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Defense win: Court of Appeals addresses when affirmative defense for trafficking victim “directly results” from trafficking violations

State v. Chrystul D. Kizer, 2021 WI App 46, state’s petition for review granted 9/14/21, affirmed, 2022 WI 58; case activity (including briefs)

The court of appeals gives the affirmative defense in § 939.46(1m) for victims of human trafficking and child sex trafficking its ordinary, common-sense meaning, and rejects the crabbed reading given the statute by the circuit court.

Kizer was charged with multiple felonies, including first-degree intentional homicide for killing the man who she said had been trafficking her in violation of § 940.302. Pretrial, she asserted she would raise the defense under § 939.46(1m), which provides an affirmative defense for victims of human trafficking (or child sex trafficking in violation of § 948.051) for “any offense committed as a direct result of the violation of s. 940.302(2) or 948.051.” The circuit court interpreted the defense narrowly, ruling it was available to Kizer “so long as [she] is charged with one of the acts in Wis. Stat. § 940.302(2) … and … the cause of the offenses listed in § 940.302(2) was the victimization, by others, of” Kizer. None of the charges against Kizer is for “one of the acts in § 940.302(2).” (¶3).

Kizer and the state agree the circuit court was wrong to limit the defense to offenses listed in § 940.302, as that basically ignores the “any offense” language when the only qualification on that category is whether the offense was a “direct result” the trafficking law violation. “Direct result,” however, isn’t defined in the statute, and the parties don’t agree about that. (¶4). The court looks to various dictionary definitions and some case law that bears on the meaning of the phrase (¶¶8-14) and concludes:

¶15     Considering the different dictionary definitions and court decisions related to the terms “direct” and “direct result,” some guidance emerges. In determining whether a jury should be instructed on whether the commission of a particular offense by a trafficking victim is a “direct result” of “the violation of [Wis. Stat. §§] 940.302(2) or 948.051,” a court should consider whether there is “some evidence” to support such a finding based on whether the victim’s offense arises relatively immediately from the trafficking violation of which the victim is a victim, is motivated primarily by the trafficking violation, is a logical and reasonably foreseeable consequence of that violation, and is not in significant part caused by events, circumstances or considerations other than that violation. See State v. Schmidt, 2012 WI App 113, ¶¶8-9, 344 Wis. 2d 336, 824 N.W.2d 839. This is not intended as an exhaustive list of factors for a court to consider in making such a determination; rather, it is merely intended to provide some guidance.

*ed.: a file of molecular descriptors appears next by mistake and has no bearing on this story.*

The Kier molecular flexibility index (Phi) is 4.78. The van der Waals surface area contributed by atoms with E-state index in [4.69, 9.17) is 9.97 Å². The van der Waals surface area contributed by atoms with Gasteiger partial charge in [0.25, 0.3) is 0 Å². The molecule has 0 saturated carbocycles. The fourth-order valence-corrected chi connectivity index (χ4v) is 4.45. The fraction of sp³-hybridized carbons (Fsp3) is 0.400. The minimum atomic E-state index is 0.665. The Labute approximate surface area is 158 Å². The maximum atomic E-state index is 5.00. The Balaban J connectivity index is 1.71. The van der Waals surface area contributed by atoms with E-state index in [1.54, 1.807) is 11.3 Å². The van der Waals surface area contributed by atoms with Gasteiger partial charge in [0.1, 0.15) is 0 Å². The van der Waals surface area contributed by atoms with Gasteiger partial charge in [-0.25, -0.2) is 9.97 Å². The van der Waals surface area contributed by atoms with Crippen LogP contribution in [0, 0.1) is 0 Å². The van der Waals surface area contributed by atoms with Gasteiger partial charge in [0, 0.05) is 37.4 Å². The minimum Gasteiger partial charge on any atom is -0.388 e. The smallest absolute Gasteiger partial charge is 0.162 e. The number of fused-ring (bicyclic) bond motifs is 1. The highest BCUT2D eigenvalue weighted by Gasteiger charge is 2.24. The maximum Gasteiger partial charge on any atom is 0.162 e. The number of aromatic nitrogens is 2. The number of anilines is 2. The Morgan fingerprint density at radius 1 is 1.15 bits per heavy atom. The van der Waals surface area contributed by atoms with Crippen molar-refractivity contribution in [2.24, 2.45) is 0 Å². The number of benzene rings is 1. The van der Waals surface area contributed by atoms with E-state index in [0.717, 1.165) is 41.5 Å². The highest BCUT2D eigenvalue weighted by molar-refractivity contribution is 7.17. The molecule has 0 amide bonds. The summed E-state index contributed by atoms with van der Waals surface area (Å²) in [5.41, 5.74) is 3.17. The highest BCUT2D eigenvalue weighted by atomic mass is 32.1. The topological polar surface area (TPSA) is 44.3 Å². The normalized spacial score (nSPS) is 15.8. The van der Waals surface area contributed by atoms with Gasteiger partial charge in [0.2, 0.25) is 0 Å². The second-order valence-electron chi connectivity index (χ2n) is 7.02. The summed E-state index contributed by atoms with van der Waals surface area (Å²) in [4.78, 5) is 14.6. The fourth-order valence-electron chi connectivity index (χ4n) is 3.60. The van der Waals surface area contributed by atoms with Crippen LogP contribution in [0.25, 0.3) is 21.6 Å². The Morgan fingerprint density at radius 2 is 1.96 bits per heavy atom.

The other issue the court resolves is what effect the affirmative defense has on the first-degree intentional homicide charge. The state argues it does not provide a complete defense, but mitigates it second-degree intentional homicide. (¶16). The court rejects this argument because the statute itself doesn’t say that, unlike a number of other related and surrounding affirmative defense statutes (§§ 939.44(2), 939.46(1), 939.47) that explicitly state the charge is mitigated to second degree. Nor does § 940.01(2) list the defense as one that mitigates a charge of first-degree to second-degree homicide. (¶¶17-22). “Had the legislature intended to limit [§939.46](1m) in the way the State suggests, we are convinced it would have plainly said so, just as it did in these three surrounding statutory provisions…. Thus, as far as the first-degree intentional homicide charge against Kizer is concerned, if the § 939.46(1m) affirmative defense is deemed applicable to that charge, it would, if successful, act as a complete defense and not simply mitigate the charge to second-degree intentional homicide.” (¶23).

This is an interlocutory appeal, so the factual record is limited. That means the court is not deciding whether Kizer is factually entitled to raise and get the jury instructed on the defense at trial. She’ll need to put forth “some evidence” to support the defense, at which point the state will have the burden to prove the defense does not apply. (¶7 n.3). But the decision is a great legal victory for her and others nonetheless, for it makes the affirmative defense meaningful and broadly available.


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